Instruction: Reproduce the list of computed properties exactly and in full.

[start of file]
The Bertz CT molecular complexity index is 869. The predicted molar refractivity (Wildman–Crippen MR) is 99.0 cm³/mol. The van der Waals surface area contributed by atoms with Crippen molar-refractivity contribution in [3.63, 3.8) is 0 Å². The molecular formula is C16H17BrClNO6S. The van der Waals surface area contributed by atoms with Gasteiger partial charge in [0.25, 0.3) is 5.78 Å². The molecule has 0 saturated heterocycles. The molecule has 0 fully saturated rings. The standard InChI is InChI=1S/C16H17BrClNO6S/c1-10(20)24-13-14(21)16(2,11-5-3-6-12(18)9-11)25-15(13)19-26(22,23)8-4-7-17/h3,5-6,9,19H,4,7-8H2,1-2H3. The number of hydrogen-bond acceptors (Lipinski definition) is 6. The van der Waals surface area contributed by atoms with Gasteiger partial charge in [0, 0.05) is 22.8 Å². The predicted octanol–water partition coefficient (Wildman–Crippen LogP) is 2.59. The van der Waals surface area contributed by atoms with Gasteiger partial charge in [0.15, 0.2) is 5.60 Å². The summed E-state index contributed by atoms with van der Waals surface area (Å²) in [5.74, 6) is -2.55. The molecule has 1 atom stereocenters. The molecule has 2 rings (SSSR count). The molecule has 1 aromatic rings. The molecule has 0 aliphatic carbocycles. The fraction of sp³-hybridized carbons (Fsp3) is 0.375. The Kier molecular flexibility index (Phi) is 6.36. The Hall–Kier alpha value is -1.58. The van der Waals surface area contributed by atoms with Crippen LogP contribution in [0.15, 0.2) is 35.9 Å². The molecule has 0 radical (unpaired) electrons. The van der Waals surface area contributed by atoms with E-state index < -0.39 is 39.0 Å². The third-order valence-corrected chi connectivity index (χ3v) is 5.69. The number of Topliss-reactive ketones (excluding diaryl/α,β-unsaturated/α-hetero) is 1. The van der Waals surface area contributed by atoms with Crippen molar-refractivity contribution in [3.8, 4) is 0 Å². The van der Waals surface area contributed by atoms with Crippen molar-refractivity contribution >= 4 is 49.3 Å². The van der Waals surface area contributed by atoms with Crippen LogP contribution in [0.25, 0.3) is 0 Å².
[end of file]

The Bertz CT molecular complexity index is 869. The predicted molar refractivity (Wildman–Crippen MR) is 99.0 cm³/mol. The van der Waals surface area contributed by atoms with Crippen molar-refractivity contribution in [3.63, 3.8) is 0 Å². The molecular formula is C16H17BrClNO6S. The van der Waals surface area contributed by atoms with Gasteiger partial charge in [0.25, 0.3) is 5.78 Å². The molecule has 0 saturated heterocycles. The molecule has 0 fully saturated rings. The standard InChI is InChI=1S/C16H17BrClNO6S/c1-10(20)24-13-14(21)16(2,11-5-3-6-12(18)9-11)25-15(13)19-26(22,23)8-4-7-17/h3,5-6,9,19H,4,7-8H2,1-2H3. The number of hydrogen-bond acceptors (Lipinski definition) is 6. The van der Waals surface area contributed by atoms with Gasteiger partial charge in [0, 0.05) is 22.8 Å². The predicted octanol–water partition coefficient (Wildman–Crippen LogP) is 2.59. The van der Waals surface area contributed by atoms with Gasteiger partial charge in [0.15, 0.2) is 5.60 Å². The summed E-state index contributed by atoms with van der Waals surface area (Å²) in [5.74, 6) is -2.55. The molecule has 1 atom stereocenters. The molecule has 2 rings (SSSR count). The molecule has 1 aromatic rings. The molecule has 0 aliphatic carbocycles. The fraction of sp³-hybridized carbons (Fsp3) is 0.375. The Kier molecular flexibility index (Phi) is 6.36. The Hall–Kier alpha value is -1.58. The van der Waals surface area contributed by atoms with Crippen LogP contribution in [0.15, 0.2) is 35.9 Å². The molecule has 0 radical (unpaired) electrons. The van der Waals surface area contributed by atoms with E-state index < -0.39 is 39.0 Å². The third-order valence-corrected chi connectivity index (χ3v) is 5.69. The number of Topliss-reactive ketones (excluding diaryl/α,β-unsaturated/α-hetero) is 1. The van der Waals surface area contributed by atoms with Crippen molar-refractivity contribution in [3.8, 4) is 0 Å². The van der Waals surface area contributed by atoms with Crippen molar-refractivity contribution >= 4 is 49.3 Å². The van der Waals surface area contributed by atoms with Crippen LogP contribution in [0.25, 0.3) is 0 Å².